- Professor Nathanial Stone; Mark Gatiss is the physical model for this character; he’s not far off seven-foot in height, grey eyes, with red hair, and has taken to growing thick whiskers to hide his youthful looks. Nathanial, born April 1, 1863, is from Putney, London, originally. He has two elder brothers (twins, who have nicknamed Nathanial “Lucky”), an elder sister and a younger brother. Only his younger brother, Edwin, maintains any level of contact with Nathanial, since his elder siblings are highly jealous of the special treatment he received due to his status as “child prodigy” of the family. He was borne of the Honourable Reverend Ronald Stone and his wife, Elspeth, and was raised a firm believer in God. Nathanial excelled at all the academic classes in school, and was soon moving on to bigger things, quickly earning himself a place at Mortarhouse College, Oxford. While there he found himself oddly attracted to another man. He resisted his urges, and over the following years came to believe that somehow God had made him wrong, a fact he confided to his dean. His path of science brought him into conflict with his father, who could not understand how science merely explained the how of God’s Creation, and thus led to better understanding of God. By the time we catch up with Nathanial he is well-respected in the fields of science, something of a genius, known for his work in physics and chemistry. He has a very deductive brain, and often makes great intuitive leaps in his experimentations. With Doctor Cyrus Grant he created the Aether Propeller Governor. Although not technically a professor, the title has been applied to him on many occasions, most notably by Director William White of Naval Construction and Jacob Folkard, former captain of HMAS Sovereign. It is a misunderstanding Nathanial happily allows to continue. Nathanial actively encourages Annabelle’s advances, feeling safe and secure behind the pretence of normality. Over the course of series one, Nathanial grew from a timid unwilling adventurer, to a resolute man of some integrity. Although he is still quite willing to take on a lie about himself if he feels it protects him; a slippery slope down which he slides more and more as series two progresses. He has found himself attracted to two men in the last seven months; firstly Ordinary Seaman Erasmus Stevenson of HMAS Sovereign (who is now recovering on Earth), and Doctor Arnaud Fontaine. Outwardly Nathanial is careful not to show this interest, but deep down he knows the truth, and having Arnaud on the mission with him throughout series two complicates matters somewhat, even it was Nathanial who suggested bringing the French geologist onto the team. He confides this secret to Annabelle in season two's The Forever Journey.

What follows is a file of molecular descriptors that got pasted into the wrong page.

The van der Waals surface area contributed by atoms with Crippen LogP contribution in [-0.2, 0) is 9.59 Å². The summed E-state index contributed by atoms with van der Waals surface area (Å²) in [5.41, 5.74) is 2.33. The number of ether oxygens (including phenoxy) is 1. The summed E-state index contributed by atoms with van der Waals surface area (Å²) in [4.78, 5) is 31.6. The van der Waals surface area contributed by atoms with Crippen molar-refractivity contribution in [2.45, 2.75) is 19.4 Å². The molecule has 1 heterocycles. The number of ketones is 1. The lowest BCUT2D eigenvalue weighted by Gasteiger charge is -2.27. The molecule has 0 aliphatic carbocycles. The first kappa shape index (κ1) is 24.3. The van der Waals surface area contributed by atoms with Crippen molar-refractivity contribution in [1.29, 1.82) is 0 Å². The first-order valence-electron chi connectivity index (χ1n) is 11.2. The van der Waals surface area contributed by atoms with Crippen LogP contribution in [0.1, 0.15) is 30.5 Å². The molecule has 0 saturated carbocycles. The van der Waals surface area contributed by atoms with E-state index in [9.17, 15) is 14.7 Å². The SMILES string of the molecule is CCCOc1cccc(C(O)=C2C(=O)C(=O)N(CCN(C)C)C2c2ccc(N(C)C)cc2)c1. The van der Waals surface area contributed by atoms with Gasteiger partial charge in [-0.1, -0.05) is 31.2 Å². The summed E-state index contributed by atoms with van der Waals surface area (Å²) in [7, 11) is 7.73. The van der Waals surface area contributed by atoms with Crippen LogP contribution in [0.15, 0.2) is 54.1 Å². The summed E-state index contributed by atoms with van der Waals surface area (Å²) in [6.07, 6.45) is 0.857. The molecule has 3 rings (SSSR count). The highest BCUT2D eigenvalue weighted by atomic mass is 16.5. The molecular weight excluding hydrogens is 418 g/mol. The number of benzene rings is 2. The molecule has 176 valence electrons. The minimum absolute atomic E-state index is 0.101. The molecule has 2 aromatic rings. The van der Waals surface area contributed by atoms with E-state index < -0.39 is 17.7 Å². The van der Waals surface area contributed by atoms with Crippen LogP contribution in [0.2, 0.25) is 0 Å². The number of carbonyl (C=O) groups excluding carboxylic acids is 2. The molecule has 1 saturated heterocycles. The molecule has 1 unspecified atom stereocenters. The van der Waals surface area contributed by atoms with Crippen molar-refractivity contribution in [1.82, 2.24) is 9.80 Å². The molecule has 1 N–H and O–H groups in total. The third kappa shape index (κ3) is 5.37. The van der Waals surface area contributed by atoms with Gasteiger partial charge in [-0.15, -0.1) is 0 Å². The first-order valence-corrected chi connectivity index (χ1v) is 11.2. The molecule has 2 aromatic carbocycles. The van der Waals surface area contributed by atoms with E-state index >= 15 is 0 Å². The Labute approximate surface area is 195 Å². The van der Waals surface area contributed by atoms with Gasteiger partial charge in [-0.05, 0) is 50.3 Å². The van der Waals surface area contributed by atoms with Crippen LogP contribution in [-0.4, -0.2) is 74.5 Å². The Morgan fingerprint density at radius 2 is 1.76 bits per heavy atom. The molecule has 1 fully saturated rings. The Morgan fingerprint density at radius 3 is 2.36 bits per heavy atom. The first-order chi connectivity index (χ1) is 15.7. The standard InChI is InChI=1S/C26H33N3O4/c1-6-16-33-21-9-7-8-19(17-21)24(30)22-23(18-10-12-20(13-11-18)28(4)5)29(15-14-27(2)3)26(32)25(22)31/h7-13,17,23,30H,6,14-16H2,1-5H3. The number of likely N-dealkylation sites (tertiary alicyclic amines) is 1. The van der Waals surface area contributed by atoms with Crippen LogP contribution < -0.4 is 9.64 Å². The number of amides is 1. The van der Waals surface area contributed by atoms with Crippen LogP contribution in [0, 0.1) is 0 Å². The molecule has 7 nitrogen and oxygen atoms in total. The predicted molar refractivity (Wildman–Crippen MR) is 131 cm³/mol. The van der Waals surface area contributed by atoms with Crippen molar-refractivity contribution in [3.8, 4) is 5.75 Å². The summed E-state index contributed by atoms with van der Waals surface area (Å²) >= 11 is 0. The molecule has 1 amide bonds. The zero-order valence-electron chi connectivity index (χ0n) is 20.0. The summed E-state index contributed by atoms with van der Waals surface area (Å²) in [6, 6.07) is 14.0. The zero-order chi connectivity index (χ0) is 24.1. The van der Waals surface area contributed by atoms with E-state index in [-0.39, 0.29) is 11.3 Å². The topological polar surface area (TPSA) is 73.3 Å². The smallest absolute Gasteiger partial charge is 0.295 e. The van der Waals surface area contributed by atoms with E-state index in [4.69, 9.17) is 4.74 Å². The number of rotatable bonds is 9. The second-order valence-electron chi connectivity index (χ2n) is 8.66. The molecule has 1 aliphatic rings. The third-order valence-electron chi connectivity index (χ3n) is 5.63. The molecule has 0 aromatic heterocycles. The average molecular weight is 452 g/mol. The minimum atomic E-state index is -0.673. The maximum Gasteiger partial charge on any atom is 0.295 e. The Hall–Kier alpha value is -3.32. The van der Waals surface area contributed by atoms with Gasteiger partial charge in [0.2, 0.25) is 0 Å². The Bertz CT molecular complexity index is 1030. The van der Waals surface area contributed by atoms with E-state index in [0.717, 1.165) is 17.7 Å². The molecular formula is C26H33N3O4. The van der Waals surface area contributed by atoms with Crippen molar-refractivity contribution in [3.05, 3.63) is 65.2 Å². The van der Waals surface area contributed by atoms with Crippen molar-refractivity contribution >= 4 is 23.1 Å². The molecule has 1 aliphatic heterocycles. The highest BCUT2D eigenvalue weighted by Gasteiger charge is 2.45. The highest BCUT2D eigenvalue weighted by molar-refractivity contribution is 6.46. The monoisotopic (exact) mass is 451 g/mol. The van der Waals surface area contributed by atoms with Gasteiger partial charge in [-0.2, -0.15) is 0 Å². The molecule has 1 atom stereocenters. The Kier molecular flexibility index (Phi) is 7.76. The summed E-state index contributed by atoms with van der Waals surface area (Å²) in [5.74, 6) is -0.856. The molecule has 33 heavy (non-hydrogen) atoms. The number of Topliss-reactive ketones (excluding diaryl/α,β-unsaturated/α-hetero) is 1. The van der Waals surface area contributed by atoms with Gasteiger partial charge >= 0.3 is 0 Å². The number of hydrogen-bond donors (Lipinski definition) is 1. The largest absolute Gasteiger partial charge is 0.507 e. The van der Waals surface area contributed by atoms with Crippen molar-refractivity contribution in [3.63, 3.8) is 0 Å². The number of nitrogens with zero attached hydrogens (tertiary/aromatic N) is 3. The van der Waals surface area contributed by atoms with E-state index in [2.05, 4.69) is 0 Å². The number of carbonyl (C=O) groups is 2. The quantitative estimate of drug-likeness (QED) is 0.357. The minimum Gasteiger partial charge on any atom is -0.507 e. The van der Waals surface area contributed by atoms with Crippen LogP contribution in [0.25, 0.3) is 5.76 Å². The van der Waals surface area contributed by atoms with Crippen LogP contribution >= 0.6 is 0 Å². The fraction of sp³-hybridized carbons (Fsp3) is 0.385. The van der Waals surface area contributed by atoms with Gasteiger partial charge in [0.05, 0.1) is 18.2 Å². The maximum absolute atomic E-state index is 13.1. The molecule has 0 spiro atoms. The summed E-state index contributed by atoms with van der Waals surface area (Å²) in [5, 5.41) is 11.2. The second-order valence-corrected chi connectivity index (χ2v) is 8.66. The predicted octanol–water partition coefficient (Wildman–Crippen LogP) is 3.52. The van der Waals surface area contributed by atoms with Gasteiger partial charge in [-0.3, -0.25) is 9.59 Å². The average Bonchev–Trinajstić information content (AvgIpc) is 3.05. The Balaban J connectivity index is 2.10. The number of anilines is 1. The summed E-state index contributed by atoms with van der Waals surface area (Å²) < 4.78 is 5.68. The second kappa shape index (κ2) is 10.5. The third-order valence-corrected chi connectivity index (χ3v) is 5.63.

- Miss Annabelle Somerset; In the 2006 Noise Monster audio series of Space: 1889 adventures, Helen Goldwyn played Annabelle, and she remains the physical role model in this series (if you can get a copy of The Lunar Inheritance it is highly recommended, to hear Goldwyn in the role). Born September 28, 1869, Annabelle is the young niece of Cyrus Grant, and the only daughter of his sister, Joan, and her husband, Ezekiel Somerset. At the age of twelve, Annabelle’s parents were killed in the Chiricahua Mountains by the Apaches, who then kept Annabelle captive. She lived with Geronimo’s band for the next two years until she manipulated events so she would be released. During her time with them she bore a daughter, although it is an event that was so traumatic for thirteen-year-old Annabelle that she blocked it out (she discovers this truth throughout series two). Since then she has lived with her uncle, to whom she has become extremely devoted. She carries with her a well of grief and guilt over her parents’ death, still blaming herself to some degree. This guilt often drives her into being over protective towards those she loves; it can be both a strength and a weakness. Annabelle is a very strong woman, an adventurer at heart, very much a woman ahead of her time. She can hold her own against most men and refuses to be beaten into submission, falling into the role of servant like so many other women of her time. But she is not adverse to using her feminine wiles to get her own way, and often leads Nathanial into some trouble of other. Her two years of life with the Apaches have left her courageous and self-reliant, with little patience for men who consider her weak or incapable of looking after herself. Although she is loathe to admit it, initially, Annabelle is developing a soft spot for Nathanial, and the enforced companionship soon develops into a mutual friendship based on respect and trust. Annabelle is a slender woman whose small physique masks a healthy and robust constitution. However, due to events in series one, she had one of her legs amputated and now manages with a mechanical leg. This leg often fails her, and even though she tries to pretend it does not affect her, the truth is she feels less than she was due to her disability and is endlessly frustrated by the fake leg. Annabelle has a very relaxed manner, and, to Nathanial’s constant dismay, is often irreverent and informal to most people she meets on her travels.